I only have a few essential oils, but if you do a little research, it is super easy to pick out some that are good for skin and are non-comodegenetic (won’t clog pores). I take my little bowl of clay and start adding a few drops of lavender oil, a few drops of grapeseed oil, a squirt of sweet almond, and two tiny drops of tea tree. Other options are ylang ylang (good for oily skin), chamomile (very soothing), and clary sage (for reverse aging and puffiness). I would say maybe 5 oils would be a good maximum, just because you need room for the tea.
Add the tea by holding the flowers back with a spoon and pouring tiny little amounts into the clay and oil mixture, stirring frequently so that you don’t get it too thin. You want it the texture of Elmer’s glue. If a few petals get into the mask, that’s fine. Some people add loose green tea leaves to their masks straight up, so whatever’s clever. Then just smear the mask on, avoiding the eye area if you used tea tree oil, and leave it on for about 10 minutes. It will harden so if you want to drink anything you should use a straw, and the mask will flake a bit towards the end, so be aware of that. Once the ten minutes is up, just splash wet water on your face to turn it back to glue texture, then wash off with warm water. This may take a while. Then after you dry your face with a clean towel, check out your pores in the mirror! This is my favorite part because there are patches of my skin when I don’t have visible pores at all, and where I do, they are so much lighter and smaller. The essential oils must penetrate the blackheads or something, I have no idea, but it does what no Biore strips or Clean and Clear scrub have ever done before.
Make sure you moisturize after ! I have really bad acne so I follow up with benzoyl peroxide (doctor’s orders) and a light drugstore moisturizer to keep my pores looking like this as long as possible. I recommend doing this mask once a week at least, but definitely no more that once every three days. And don’t pop pimples! Give these remedies some time and you will see a huge difference.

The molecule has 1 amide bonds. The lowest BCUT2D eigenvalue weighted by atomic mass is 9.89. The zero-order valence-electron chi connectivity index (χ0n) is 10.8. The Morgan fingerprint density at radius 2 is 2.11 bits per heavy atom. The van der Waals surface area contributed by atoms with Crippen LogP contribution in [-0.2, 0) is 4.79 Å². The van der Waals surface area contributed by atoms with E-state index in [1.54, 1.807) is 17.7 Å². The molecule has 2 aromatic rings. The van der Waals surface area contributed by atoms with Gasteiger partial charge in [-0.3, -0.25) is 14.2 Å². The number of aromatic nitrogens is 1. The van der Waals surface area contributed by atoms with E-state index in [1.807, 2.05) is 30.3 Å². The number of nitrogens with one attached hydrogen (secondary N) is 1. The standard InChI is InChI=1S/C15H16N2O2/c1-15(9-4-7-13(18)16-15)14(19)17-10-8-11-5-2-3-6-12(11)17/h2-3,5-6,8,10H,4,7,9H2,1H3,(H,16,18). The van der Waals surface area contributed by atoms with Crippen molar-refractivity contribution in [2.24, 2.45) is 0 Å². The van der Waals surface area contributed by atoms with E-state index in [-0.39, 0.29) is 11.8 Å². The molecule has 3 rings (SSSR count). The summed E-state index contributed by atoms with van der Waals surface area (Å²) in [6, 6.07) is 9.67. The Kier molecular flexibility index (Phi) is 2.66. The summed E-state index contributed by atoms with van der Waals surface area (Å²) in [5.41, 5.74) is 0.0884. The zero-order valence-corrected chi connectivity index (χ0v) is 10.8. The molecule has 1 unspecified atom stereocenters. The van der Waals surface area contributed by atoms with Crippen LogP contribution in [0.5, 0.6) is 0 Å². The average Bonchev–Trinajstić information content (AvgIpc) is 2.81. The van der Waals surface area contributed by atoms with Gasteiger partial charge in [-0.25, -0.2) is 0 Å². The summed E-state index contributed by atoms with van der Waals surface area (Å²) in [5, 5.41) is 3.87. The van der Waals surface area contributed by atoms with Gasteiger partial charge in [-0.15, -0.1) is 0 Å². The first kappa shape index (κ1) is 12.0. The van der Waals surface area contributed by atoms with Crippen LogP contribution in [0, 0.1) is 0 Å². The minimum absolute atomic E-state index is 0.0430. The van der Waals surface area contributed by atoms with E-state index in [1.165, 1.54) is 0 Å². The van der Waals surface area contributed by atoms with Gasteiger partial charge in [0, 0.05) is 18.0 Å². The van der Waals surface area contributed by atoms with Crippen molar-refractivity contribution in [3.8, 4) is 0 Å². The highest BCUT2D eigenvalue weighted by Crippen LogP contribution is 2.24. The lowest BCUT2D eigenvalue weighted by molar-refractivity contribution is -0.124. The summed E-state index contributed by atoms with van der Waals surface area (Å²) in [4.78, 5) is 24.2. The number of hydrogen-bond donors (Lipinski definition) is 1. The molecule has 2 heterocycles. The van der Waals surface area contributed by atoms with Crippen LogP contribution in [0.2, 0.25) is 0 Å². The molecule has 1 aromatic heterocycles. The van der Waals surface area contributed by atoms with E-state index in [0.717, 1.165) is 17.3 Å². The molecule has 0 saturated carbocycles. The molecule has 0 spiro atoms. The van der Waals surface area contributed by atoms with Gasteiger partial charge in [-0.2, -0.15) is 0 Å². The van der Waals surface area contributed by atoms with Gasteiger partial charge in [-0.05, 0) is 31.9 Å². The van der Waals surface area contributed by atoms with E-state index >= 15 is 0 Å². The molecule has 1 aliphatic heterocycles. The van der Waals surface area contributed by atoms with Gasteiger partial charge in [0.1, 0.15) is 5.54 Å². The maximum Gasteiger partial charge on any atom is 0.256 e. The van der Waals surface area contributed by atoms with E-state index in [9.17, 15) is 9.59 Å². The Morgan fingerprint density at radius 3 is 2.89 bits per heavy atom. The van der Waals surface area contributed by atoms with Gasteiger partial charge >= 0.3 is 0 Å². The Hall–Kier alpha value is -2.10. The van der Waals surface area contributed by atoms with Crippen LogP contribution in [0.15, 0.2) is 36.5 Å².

One more thing: Rose water. I make my own, but it can be bought at $30 a bottle at Sephora. However, I don’t use mine that often because it’s non-organic, so unless you have the hookup on organic roses, you might want to steer clear. Basically all it is is rose tea. I get roses from my boyfriend frequently, so I hang them up to dry thoroughly and then collect the petals in a burlap bag. Once I have a grocery bag’s worth, I toss them in a pot to boil. There are lots of ways to do this online, but mine is very simple. Just bring petals to a soft boil, steep until it’s dark red, then let cool. I store mine in a massive mason jar in the refrigerator. I leave some petals in there to make it stronger, but you can strain them immediately if you like. Definitely strain them before using the water to make you life a little easier.
I use rose water as a toner between cleansing and moisturizing. It’s cool from refrigeration, which calms any puffiness, and it apparently balances pH. Another cool thing about it is it moistens your face right before you moisturize. Lotion doesn’t always add moisture to your skin, it often just retains what moisture you have. So if you moisturize damp skin, you’ll retain more moisture. Seems weird but it works.
The witchcraft comes in where you want it to. I like to put intention in the stirring; meaning I stir right if I want to embrace good vibes and positive outcomes, stir left if I have something negative on my mind that I want to banish. I think there is magic in the herbs and oils themselves so I don’t get too fancy or chant, but it is totally a thing for people to chant while making these kinds of elixirs. Tumblr is full of awesome little rituals! I just tend to keep it simple.
So anyways this is basically everything I know about skincare, and it was all taught to me by a woman in her late thirties that looks like she’s 24. Kudos if you read this entire thing! Seacrest out.